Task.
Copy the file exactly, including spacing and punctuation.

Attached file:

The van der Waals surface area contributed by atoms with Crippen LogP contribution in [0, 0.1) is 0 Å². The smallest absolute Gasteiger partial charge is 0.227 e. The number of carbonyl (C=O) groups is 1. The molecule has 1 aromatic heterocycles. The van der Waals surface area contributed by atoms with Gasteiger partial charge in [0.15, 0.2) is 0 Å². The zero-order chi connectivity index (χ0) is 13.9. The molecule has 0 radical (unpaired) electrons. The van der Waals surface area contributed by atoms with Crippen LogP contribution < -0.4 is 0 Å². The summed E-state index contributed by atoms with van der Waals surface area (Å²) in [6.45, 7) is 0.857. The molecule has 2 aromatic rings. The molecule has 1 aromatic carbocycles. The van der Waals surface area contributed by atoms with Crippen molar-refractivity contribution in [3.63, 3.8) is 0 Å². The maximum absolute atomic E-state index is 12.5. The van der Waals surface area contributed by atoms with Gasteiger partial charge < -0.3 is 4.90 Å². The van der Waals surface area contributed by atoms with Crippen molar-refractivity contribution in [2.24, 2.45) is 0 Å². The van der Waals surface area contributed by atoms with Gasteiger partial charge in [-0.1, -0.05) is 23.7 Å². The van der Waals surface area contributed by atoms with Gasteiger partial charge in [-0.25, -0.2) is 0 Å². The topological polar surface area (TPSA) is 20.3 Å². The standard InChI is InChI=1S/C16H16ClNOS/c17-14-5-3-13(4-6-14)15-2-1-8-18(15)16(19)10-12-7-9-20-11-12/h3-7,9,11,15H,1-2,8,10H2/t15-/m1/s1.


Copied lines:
The van der Waals surface area contributed by atoms with Crippen LogP contribution in [0, 0.1) is 0 Å². The smallest absolute Gasteiger partial charge is 0.227 e. The number of carbonyl (C=O) groups is 1. The molecule has 1 aromatic heterocycles. The van der Waals surface area contributed by atoms with Gasteiger partial charge in [0.15, 0.2) is 0 Å². The zero-order chi connectivity index (χ0) is 13.9. The molecule has 0 radical (unpaired) electrons. The van der Waals surface area contributed by atoms with Crippen LogP contribution < -0.4 is 0 Å². The summed E-state index contributed by atoms with van der Waals surface area (Å²) in [6.45, 7) is 0.857. The molecule has 2 aromatic rings. The molecule has 1 aromatic carbocycles. The van der Waals surface area contributed by atoms with Crippen molar-refractivity contribution in [3.63, 3.8) is 0 Å². The maximum absolute atomic E-state index is 12.5. The van der Waals surface area contributed by atoms with Gasteiger partial charge < -0.3 is 4.90 Å². The van der Waals surface area contributed by atoms with Crippen molar-refractivity contribution in [2.24, 2.45) is 0 Å². The van der Waals surface area contributed by atoms with Gasteiger partial charge in [-0.1, -0.05) is 23.7 Å². The van der Waals surface area contributed by atoms with Gasteiger partial charge in [-0.25, -0.2) is 0 Å². The topological polar surface area (TPSA) is 20.3 Å². The standard InChI is InChI=1S/C16H16ClNOS/c17-14-5-3-13(4-6-14)15-2-1-8-18(15)16(19)10-12-7-9-20-11-12/h3-7,9,11,15H,1-2,8,10H2/t15-/m1/s1.